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The Antinomy of the Organic, or How Visibility Can Coincide with Blind Mechanism in Nature: A Comparative Study of Kant’s Philosophy of Nature and Schelling’s Naturphilosophie

Núñez de Cáceres González, Bárbara; (2019) The Antinomy of the Organic, or How Visibility Can Coincide with Blind Mechanism in Nature: A Comparative Study of Kant’s Philosophy of Nature and Schelling’s Naturphilosophie. Masters thesis (M.Phil.Stud), UCL (University College London). Green open access

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Abstract

This is a comparative study between Kant’s and Schelling’s approaches regarding the antithesis between mechanism and teleology in nature. I show how this opposition is reformulated in Schelling’s Naturphilosophie, and how he ultimately resolves it as an opposition of epistemic attitudes towards nature. My conclusion is that Schelling’s outcome is similar but in inverse fashion to Kant’s. According to Kant, the antithesis is the result of a conflict between capacities in their proclivity to put forward their own maxims, which themselves are mutually exclusive. The outlook of the conflict looks like this: on the one hand, reflective judgement places its maxim, which states that some natural products, namely, living beings, cannot be judged to be possible in terms of mechanical laws. On the other hand, understanding affirms that if not explainable through natural laws, then living beings entail a different kind of causality. The two maxims, antithesis and thesis respectively, thus assume two different types of causality. The former is a causality that appears to be governed by purposes, the latter appears to be mechanical, but if we suppose that some natural products are possible only if conceived as purposes, then we face the contradictory scenario of trying to fit an uncaused causality (freedom) in a world determined by mechanical relations, which per se rules out any possibility of freedom. Kant’s solution to the conflict is to restrict the maxims to their proper place as regulative functions of reason, so the principle of purposiveness has no claims over objective truth. Schelling’s solution, on the other hand, is not merely formal but ontological. In his works on Naturphilosophie, Schelling developed a monistic approach to reality as a unitary whole constituted by opposing aspects that are reconciled only through the original principle of philosophy and nature. Such a framework inverts the explanatory role and ontological status of mechanism and teleology in nature: the latter expressing a constitutive and original principle of nature as a whole; the former, demoted as an explanatory strategy pertaining to empirical investigation. In this dissertation I show that, once Schelling demotes mechanism to a derivative, partial and merely functional approach, it no longer can oppose teleology constitutively and therefore the contradiction disappears. Moreover, I also explain that in Schelling’s framework the cognitive dissonance between capacities of reason still obtains. It is precisely the epistemic difference of function and scope between discursive understanding and intellectual intuition what gives us access to nature through two opposing perspectives: intellectual intuition, the proper philosophical one, gives us access to the productivity of totality; reflection, the empirical one, which is subsidiary, gives us collections of facts and isolated products. According to Schelling, by means of a shift in attitude, from reflection to intuition, the philosopher is able overcome the initial opposition by showing that, before the organic totality of nature, mechanism is not one of its constitutive principles originally.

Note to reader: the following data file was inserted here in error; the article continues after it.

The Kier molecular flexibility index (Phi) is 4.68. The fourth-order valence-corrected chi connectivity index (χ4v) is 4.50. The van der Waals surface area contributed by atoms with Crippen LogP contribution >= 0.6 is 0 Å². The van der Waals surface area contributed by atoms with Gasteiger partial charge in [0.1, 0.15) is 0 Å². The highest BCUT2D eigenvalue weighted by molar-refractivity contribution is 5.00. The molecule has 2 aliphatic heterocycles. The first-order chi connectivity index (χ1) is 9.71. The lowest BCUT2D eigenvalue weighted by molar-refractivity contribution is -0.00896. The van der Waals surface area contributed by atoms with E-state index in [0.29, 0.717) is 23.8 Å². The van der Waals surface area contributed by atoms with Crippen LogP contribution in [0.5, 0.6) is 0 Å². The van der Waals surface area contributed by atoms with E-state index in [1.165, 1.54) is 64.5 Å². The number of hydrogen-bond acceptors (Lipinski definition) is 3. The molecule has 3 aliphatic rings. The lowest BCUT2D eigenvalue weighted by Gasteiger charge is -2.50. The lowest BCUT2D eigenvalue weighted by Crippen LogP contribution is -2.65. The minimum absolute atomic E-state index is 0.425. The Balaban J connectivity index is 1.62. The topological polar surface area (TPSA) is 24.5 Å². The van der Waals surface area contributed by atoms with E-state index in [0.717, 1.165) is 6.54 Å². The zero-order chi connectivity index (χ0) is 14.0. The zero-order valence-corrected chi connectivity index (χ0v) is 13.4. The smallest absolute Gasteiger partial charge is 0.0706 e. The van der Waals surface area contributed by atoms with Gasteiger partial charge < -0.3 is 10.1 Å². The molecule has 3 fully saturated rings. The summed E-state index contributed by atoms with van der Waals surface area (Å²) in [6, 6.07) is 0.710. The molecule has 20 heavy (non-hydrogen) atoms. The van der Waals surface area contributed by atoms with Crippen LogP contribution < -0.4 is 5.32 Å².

Type: Thesis (Masters)
Qualification: M.Phil.Stud
Title: The Antinomy of the Organic, or How Visibility Can Coincide with Blind Mechanism in Nature: A Comparative Study of Kant’s Philosophy of Nature and Schelling’s Naturphilosophie
Event: University College London
Open access status: An open access version is available from UCL Discovery
Language: English
Additional information: Copyright © The Author 2019. Original content in this thesis is licensed under the terms of the Creative Commons Attribution 4.0 International (CC BY 4.0) Licence (https://creativecommons.org/licenses/by/4.0/). Any third-party copyright material present remains the property of its respective owner(s) and is licensed under its existing terms. Access may initially be restricted at the author’s request.
Keywords: Antinomy, Teleology, Mechanism, Purposiveness, Naturphilosophie
UCL classification: UCL
UCL > Provost and Vice Provost Offices > UCL SLASH
UCL > Provost and Vice Provost Offices > UCL SLASH > Faculty of Arts and Humanities
UCL > Provost and Vice Provost Offices > UCL SLASH > Faculty of Arts and Humanities > Dept of Philosophy
URI: https://discovery.ucl.ac.uk/id/eprint/10071803
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